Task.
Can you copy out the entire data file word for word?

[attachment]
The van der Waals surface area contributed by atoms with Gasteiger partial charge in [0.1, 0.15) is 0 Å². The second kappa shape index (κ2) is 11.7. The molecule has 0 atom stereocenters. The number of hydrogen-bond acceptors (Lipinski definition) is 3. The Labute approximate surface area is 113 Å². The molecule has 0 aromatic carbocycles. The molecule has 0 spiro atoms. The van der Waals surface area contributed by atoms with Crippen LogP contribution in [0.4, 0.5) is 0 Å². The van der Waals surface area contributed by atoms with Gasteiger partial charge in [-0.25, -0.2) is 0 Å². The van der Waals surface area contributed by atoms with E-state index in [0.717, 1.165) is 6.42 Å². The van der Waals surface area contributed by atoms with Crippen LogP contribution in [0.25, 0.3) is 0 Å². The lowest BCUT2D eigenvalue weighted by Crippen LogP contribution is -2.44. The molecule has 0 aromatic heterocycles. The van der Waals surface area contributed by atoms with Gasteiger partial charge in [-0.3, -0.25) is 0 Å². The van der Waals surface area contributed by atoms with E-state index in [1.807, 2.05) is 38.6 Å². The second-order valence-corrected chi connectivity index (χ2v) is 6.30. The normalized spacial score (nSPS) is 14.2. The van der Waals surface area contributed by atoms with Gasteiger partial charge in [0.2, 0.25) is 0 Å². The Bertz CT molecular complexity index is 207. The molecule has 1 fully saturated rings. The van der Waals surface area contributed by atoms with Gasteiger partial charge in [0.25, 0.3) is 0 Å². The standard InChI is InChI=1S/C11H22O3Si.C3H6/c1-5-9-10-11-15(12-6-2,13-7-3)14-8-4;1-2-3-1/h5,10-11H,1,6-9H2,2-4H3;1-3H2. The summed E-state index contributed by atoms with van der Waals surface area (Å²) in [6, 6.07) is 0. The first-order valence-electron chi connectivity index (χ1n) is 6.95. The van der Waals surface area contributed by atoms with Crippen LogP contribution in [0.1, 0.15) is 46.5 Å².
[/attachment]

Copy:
The van der Waals surface area contributed by atoms with Gasteiger partial charge in [0.1, 0.15) is 0 Å². The second kappa shape index (κ2) is 11.7. The molecule has 0 atom stereocenters. The number of hydrogen-bond acceptors (Lipinski definition) is 3. The Labute approximate surface area is 113 Å². The molecule has 0 aromatic carbocycles. The molecule has 0 spiro atoms. The van der Waals surface area contributed by atoms with Crippen LogP contribution in [0.4, 0.5) is 0 Å². The van der Waals surface area contributed by atoms with Gasteiger partial charge in [-0.25, -0.2) is 0 Å². The van der Waals surface area contributed by atoms with E-state index in [0.717, 1.165) is 6.42 Å². The van der Waals surface area contributed by atoms with Crippen LogP contribution in [0.25, 0.3) is 0 Å². The lowest BCUT2D eigenvalue weighted by Crippen LogP contribution is -2.44. The molecule has 0 aromatic heterocycles. The van der Waals surface area contributed by atoms with Gasteiger partial charge in [-0.3, -0.25) is 0 Å². The van der Waals surface area contributed by atoms with E-state index in [1.807, 2.05) is 38.6 Å². The second-order valence-corrected chi connectivity index (χ2v) is 6.30. The normalized spacial score (nSPS) is 14.2. The van der Waals surface area contributed by atoms with Gasteiger partial charge in [0.2, 0.25) is 0 Å². The Bertz CT molecular complexity index is 207. The molecule has 1 fully saturated rings. The van der Waals surface area contributed by atoms with Gasteiger partial charge in [0.25, 0.3) is 0 Å². The standard InChI is InChI=1S/C11H22O3Si.C3H6/c1-5-9-10-11-15(12-6-2,13-7-3)14-8-4;1-2-3-1/h5,10-11H,1,6-9H2,2-4H3;1-3H2. The summed E-state index contributed by atoms with van der Waals surface area (Å²) in [6, 6.07) is 0. The first-order valence-electron chi connectivity index (χ1n) is 6.95. The van der Waals surface area contributed by atoms with Crippen LogP contribution in [0.1, 0.15) is 46.5 Å².